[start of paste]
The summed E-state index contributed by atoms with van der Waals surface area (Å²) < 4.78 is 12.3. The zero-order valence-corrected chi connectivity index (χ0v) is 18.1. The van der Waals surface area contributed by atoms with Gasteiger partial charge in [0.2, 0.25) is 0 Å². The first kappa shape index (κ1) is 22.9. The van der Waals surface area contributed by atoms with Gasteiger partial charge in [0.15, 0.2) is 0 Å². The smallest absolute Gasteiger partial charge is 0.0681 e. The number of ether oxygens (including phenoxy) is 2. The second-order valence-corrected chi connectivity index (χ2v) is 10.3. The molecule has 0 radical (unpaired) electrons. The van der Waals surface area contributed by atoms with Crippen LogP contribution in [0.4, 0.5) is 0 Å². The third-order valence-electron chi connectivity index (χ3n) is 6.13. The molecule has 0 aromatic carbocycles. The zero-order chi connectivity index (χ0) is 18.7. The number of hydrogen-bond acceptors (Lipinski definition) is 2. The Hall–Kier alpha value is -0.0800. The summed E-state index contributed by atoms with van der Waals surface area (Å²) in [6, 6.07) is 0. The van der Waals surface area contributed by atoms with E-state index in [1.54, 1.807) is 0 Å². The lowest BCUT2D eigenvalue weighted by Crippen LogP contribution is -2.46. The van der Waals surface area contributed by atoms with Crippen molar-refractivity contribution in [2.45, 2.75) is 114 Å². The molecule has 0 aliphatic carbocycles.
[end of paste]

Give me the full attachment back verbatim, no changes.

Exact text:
The summed E-state index contributed by atoms with van der Waals surface area (Å²) < 4.78 is 12.3. The zero-order valence-corrected chi connectivity index (χ0v) is 18.1. The van der Waals surface area contributed by atoms with Gasteiger partial charge in [0.2, 0.25) is 0 Å². The first kappa shape index (κ1) is 22.9. The van der Waals surface area contributed by atoms with Gasteiger partial charge in [0.15, 0.2) is 0 Å². The smallest absolute Gasteiger partial charge is 0.0681 e. The number of ether oxygens (including phenoxy) is 2. The second-order valence-corrected chi connectivity index (χ2v) is 10.3. The molecule has 0 radical (unpaired) electrons. The van der Waals surface area contributed by atoms with Crippen LogP contribution in [0.4, 0.5) is 0 Å². The third-order valence-electron chi connectivity index (χ3n) is 6.13. The molecule has 0 aromatic carbocycles. The zero-order chi connectivity index (χ0) is 18.7. The number of hydrogen-bond acceptors (Lipinski definition) is 2. The Hall–Kier alpha value is -0.0800. The summed E-state index contributed by atoms with van der Waals surface area (Å²) in [6, 6.07) is 0. The van der Waals surface area contributed by atoms with E-state index in [1.54, 1.807) is 0 Å². The lowest BCUT2D eigenvalue weighted by Crippen LogP contribution is -2.46. The van der Waals surface area contributed by atoms with Crippen molar-refractivity contribution in [2.45, 2.75) is 114 Å². The molecule has 0 aliphatic carbocycles.